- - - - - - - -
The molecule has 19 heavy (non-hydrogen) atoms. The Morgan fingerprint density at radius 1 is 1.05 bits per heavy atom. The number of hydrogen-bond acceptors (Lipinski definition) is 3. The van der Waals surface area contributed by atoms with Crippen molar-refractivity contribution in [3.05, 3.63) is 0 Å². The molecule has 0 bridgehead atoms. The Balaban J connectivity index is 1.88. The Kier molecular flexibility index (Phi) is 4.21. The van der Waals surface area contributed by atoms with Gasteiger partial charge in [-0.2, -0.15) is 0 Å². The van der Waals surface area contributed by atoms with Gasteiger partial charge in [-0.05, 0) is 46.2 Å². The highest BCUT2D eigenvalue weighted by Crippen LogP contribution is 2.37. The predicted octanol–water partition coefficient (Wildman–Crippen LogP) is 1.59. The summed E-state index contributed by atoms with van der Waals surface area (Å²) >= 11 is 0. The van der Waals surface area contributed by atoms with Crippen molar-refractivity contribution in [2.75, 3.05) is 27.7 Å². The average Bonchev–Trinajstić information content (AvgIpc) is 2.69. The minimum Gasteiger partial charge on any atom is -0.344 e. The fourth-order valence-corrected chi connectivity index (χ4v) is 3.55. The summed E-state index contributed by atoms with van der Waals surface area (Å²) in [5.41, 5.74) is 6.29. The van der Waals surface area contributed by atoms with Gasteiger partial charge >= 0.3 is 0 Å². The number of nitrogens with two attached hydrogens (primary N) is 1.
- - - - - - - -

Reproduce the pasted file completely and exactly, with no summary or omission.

The molecule has 19 heavy (non-hydrogen) atoms. The Morgan fingerprint density at radius 1 is 1.05 bits per heavy atom. The number of hydrogen-bond acceptors (Lipinski definition) is 3. The van der Waals surface area contributed by atoms with Crippen molar-refractivity contribution in [3.05, 3.63) is 0 Å². The molecule has 0 bridgehead atoms. The Balaban J connectivity index is 1.88. The Kier molecular flexibility index (Phi) is 4.21. The van der Waals surface area contributed by atoms with Gasteiger partial charge in [-0.2, -0.15) is 0 Å². The van der Waals surface area contributed by atoms with Gasteiger partial charge in [-0.05, 0) is 46.2 Å². The highest BCUT2D eigenvalue weighted by Crippen LogP contribution is 2.37. The predicted octanol–water partition coefficient (Wildman–Crippen LogP) is 1.59. The summed E-state index contributed by atoms with van der Waals surface area (Å²) >= 11 is 0. The van der Waals surface area contributed by atoms with Crippen molar-refractivity contribution in [2.75, 3.05) is 27.7 Å². The average Bonchev–Trinajstić information content (AvgIpc) is 2.69. The minimum Gasteiger partial charge on any atom is -0.344 e. The fourth-order valence-corrected chi connectivity index (χ4v) is 3.55. The summed E-state index contributed by atoms with van der Waals surface area (Å²) in [5.41, 5.74) is 6.29. The van der Waals surface area contributed by atoms with Gasteiger partial charge >= 0.3 is 0 Å². The number of nitrogens with two attached hydrogens (primary N) is 1.